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Abandoned factory

Having explored Biella Piano (Biella on the flat) it remained to explore Biella Piazzo (Biella on the hill). But before that, a gelato break was in order. So it was off to the gelateria for a scoop of fragola (strawberry) and a scoop of menta (mint).

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Fuel for exploring!

Gelato in hand, I was ready to find my way up to the ridge to the west of town. I’d already spotted the funicular railway track from afar, so all I had to do was find my way to the station. I reached the lower end of the line just as the car descended and hopped inside. I sat for a few minutes, feeling a bit silly since I wasn’t sure if there was anything I was supposed to do to get it going, but soon the car began to rise up the track as the counterbalancing car began to descend.

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Up we go!

The little carriage rattled and clanked its way slowly upward, rising above the terracotta rooftops of Biella Piano, before lurching to a halt at the top. After paying a reasonable €1.20 for a 60 minute return trip, and getting stuck in the turnstile because I didn’t realise I had to insert it to get out, I emerged into the very medieval neighbourhood of Biella Piazzo.

First, as I’d been advised, I turned right to find a bridge from which I could get a good view out over Biella Piano.

Biella on the flat

Then it was back the other way to find Piazza della Cisterna, the main square of Biella Piazzo. This part of town was founded in 1160 with special trading privileges granted to those who agreed to occupy the hill, in a political move to prevent the removal of the Biellese territories from  the rulership of nearby Vercelli. Consequently it is a maze of narrow streets that allow you to feel as if you’ve been transported back to the middle ages.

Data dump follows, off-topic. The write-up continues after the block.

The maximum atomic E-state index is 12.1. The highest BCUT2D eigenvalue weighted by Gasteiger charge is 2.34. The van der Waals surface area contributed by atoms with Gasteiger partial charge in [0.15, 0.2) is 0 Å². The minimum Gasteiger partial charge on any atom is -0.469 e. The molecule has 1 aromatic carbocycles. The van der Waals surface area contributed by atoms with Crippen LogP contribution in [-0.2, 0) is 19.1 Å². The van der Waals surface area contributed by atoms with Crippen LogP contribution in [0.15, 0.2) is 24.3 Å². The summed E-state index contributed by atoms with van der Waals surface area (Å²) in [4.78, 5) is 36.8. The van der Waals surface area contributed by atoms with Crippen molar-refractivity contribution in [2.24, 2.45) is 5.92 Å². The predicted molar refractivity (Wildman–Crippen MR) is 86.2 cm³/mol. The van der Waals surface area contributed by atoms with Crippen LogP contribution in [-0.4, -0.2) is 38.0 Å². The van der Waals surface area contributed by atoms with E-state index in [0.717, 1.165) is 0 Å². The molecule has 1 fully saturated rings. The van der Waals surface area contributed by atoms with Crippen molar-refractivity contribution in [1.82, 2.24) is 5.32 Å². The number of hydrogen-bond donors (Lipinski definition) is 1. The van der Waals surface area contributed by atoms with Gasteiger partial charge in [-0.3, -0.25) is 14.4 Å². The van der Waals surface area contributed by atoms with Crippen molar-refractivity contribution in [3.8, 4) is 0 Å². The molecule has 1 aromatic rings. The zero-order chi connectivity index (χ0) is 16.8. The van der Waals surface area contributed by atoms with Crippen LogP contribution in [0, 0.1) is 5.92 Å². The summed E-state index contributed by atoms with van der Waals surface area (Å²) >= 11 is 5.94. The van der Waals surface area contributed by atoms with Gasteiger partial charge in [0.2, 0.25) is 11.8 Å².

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Am I really in 2016?

My journey took me through a tunnel of arches before I reached the square. It was quiet now in the middle of the roasting hot afternoon, but I’m given to understand that things liven up at the many bars and restaurants under the arches as day turns to evening. At one end of this open space is Palazzo Cisterna, or Cisterna Palace, the most famous building of upper Biella. The palace is of medieval origin, although the façade is practically new, having been added in the 16th century. There’s a memorial on the front to the sons of Biella Piazzo who fell during the First World War, in which Italy fought on the side of the Allies.

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Palazzo Cisterna

I continued to poke around the streets for a while, admiring the fancy buildings that abounded.